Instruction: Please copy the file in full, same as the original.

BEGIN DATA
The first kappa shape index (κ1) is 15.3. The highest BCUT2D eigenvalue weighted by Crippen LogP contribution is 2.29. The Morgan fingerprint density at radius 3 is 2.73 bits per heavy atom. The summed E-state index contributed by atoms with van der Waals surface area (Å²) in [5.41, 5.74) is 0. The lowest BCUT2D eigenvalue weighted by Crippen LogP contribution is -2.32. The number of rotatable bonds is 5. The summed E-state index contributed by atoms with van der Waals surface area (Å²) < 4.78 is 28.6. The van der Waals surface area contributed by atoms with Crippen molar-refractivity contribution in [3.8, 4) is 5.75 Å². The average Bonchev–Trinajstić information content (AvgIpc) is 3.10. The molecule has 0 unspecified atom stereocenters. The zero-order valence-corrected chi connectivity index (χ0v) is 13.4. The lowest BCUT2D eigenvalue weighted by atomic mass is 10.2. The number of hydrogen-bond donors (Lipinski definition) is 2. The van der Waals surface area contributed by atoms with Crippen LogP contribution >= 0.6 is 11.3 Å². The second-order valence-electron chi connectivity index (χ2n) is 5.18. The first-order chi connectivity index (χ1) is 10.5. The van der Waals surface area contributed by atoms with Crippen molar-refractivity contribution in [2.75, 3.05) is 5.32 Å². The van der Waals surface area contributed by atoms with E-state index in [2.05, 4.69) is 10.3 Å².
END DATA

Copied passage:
The first kappa shape index (κ1) is 15.3. The highest BCUT2D eigenvalue weighted by Crippen LogP contribution is 2.29. The Morgan fingerprint density at radius 3 is 2.73 bits per heavy atom. The summed E-state index contributed by atoms with van der Waals surface area (Å²) in [5.41, 5.74) is 0. The lowest BCUT2D eigenvalue weighted by Crippen LogP contribution is -2.32. The number of rotatable bonds is 5. The summed E-state index contributed by atoms with van der Waals surface area (Å²) < 4.78 is 28.6. The van der Waals surface area contributed by atoms with Crippen molar-refractivity contribution in [3.8, 4) is 5.75 Å². The average Bonchev–Trinajstić information content (AvgIpc) is 3.10. The molecule has 0 unspecified atom stereocenters. The zero-order valence-corrected chi connectivity index (χ0v) is 13.4. The lowest BCUT2D eigenvalue weighted by atomic mass is 10.2. The number of hydrogen-bond donors (Lipinski definition) is 2. The van der Waals surface area contributed by atoms with Crippen LogP contribution >= 0.6 is 11.3 Å². The second-order valence-electron chi connectivity index (χ2n) is 5.18. The first-order chi connectivity index (χ1) is 10.5. The van der Waals surface area contributed by atoms with Crippen molar-refractivity contribution in [2.75, 3.05) is 5.32 Å². The van der Waals surface area contributed by atoms with E-state index in [2.05, 4.69) is 10.3 Å².